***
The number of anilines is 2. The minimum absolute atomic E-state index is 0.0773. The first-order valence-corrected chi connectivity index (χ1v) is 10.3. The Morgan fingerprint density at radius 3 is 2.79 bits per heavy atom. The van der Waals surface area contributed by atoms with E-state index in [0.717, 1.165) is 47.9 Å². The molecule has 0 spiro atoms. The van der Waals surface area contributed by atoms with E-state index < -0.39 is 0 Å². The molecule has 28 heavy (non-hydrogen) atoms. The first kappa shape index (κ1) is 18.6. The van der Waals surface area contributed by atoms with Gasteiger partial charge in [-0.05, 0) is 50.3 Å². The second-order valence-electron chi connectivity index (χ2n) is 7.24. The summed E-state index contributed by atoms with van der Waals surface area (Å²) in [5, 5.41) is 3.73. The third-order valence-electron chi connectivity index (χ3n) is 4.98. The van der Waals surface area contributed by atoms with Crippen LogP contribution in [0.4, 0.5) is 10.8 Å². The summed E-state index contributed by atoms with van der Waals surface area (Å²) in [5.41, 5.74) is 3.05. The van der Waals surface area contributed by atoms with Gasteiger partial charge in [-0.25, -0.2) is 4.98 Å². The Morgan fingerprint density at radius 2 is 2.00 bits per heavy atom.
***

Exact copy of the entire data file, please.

The number of anilines is 2. The minimum absolute atomic E-state index is 0.0773. The first-order valence-corrected chi connectivity index (χ1v) is 10.3. The Morgan fingerprint density at radius 3 is 2.79 bits per heavy atom. The van der Waals surface area contributed by atoms with E-state index in [0.717, 1.165) is 47.9 Å². The molecule has 0 spiro atoms. The van der Waals surface area contributed by atoms with E-state index < -0.39 is 0 Å². The molecule has 28 heavy (non-hydrogen) atoms. The first kappa shape index (κ1) is 18.6. The van der Waals surface area contributed by atoms with Gasteiger partial charge in [-0.05, 0) is 50.3 Å². The second-order valence-electron chi connectivity index (χ2n) is 7.24. The summed E-state index contributed by atoms with van der Waals surface area (Å²) in [5, 5.41) is 3.73. The third-order valence-electron chi connectivity index (χ3n) is 4.98. The van der Waals surface area contributed by atoms with Crippen LogP contribution in [0.4, 0.5) is 10.8 Å². The summed E-state index contributed by atoms with van der Waals surface area (Å²) in [5.41, 5.74) is 3.05. The van der Waals surface area contributed by atoms with Gasteiger partial charge in [-0.25, -0.2) is 4.98 Å². The Morgan fingerprint density at radius 2 is 2.00 bits per heavy atom.